Tag archives for workplace safety
In New York, construction is the deadliest industry, with immigrant workers experiencing half of all occupational-related fatalities. In Massachusetts in 2013, it’s estimated that upward of 500 workers died from occupational disease, at least 1,800 were diagnosed with cancers associated with workplace exposures and 50,000 workers experienced serious injury. In Wyoming, workplace deaths climbed to a five-year high in 2012.
Conditions on Florida tomato farms improve thanks to the Fair Food Program; federal officials are developing a protective inhalation screening level for the West Virginia chemical spill region; and a Government Accountability Project expert testifies on whistleblower protections in observance of Workers Memorial Day.
Climbing the corporate ladder is usually associated with promotions, salary raises and executive offices. But for many workers, the common metaphor is part of a real-life job description with real-life risks.
Today is Workers Memorial Day. This post discusses one of the thousands of occupational fatalities that occur every year around the world. – On Sunday, April 20th, Shayne Daye, a 27-year old electrician and technician, died as a result of an injury sustained while working at Suncor’s Oil Sands site about 15 miles north of Fort McMurray, Alberta in western Canada. Daye’s death is Suncor Oil Sands’ second workplace fatality of 2014. A look at the industry’s record in Alberta suggests an alarming rate of occupational fatalities.
Twelve weeks into 2014, six cell tower workers have died on the job – incidents that caused a total of 7 fatalities. OSHA has called the industry’s safety record “unacceptable” and announced increased focus on tower work safety. But this history of catastrophic and fatal incidents goes back nearly 20 years. What’s needed to effect change?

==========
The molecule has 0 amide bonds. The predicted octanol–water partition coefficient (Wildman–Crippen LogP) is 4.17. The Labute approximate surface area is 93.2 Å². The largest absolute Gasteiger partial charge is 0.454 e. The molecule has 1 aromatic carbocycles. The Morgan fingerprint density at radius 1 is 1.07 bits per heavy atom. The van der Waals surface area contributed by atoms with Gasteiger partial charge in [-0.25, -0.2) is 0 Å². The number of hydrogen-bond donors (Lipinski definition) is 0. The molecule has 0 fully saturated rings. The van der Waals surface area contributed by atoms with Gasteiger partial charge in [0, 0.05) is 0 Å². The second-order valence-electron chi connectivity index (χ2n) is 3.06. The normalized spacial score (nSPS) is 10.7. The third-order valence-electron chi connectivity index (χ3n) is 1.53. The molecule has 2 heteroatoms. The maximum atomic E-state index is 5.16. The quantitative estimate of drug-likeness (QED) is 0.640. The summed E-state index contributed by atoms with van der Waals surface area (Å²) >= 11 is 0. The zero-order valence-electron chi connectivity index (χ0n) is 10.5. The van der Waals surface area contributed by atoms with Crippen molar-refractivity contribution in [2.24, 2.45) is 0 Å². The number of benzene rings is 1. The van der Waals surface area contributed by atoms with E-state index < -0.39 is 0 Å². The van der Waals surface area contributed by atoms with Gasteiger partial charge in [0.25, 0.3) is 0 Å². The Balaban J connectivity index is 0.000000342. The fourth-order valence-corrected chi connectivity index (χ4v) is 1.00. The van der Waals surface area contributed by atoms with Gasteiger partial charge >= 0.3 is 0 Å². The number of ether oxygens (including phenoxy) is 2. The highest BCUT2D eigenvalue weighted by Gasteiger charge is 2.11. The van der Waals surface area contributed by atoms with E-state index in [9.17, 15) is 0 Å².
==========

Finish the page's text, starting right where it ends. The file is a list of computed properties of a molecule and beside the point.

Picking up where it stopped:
Thanks to a unanimous vote of California’s Occupational Safety and Health Standards Board last Thursday, workers get to hold on to a robust chemical right-to-know rule that puts their health and safety first. The vote also means that California workers will reap the benefits of more meaningful right-to-know rules than those at the federal level.
Erik Deighton, 23, was crushed last month in a piece of machinery. A police officer commenting about his death called it an accident. There are well-established ways to prevent a worker from being crushed in a machine. When it happens, it is not an accident.
Over the next three weeks, more than 200 individuals are scheduled to testify at OSHA’s public hearing on its proposed silica regulation. Unlike other regulatory agencies, OSHA’s rulemaking hearings are overseen by an administrative law judge. Those who testify can cross-examine and be cross-examined by other witnesses and agency officials.
“For us it’s personal,” said Jeannie Economos, Farmworker Association of Florida Pesticide Safety and Environmental Health Project Coordinator. “It’s a daily issue for us. Every day with a weaker protection standard is another day a worker is exposed to pesticides,” she said. On February 20th the EPA proposed revisions to its Worker Protection Standard for agricultural pesticides. Farm worker advocates are welcoming the proposal – the first update since 1992 – but see both improvements and what some are calling “steps backward.”
More than a month after the Freedom Industries chemical spill in West Virginia, it remains unclear if Charleston’s water is truly safe to drink and what the health consequences of exposure to these chemicals may be. Legislation has been introduced that calls for more inspections, better tank construction, overflow containment and emergency response. But why not go beyond and also call for safer chemistry?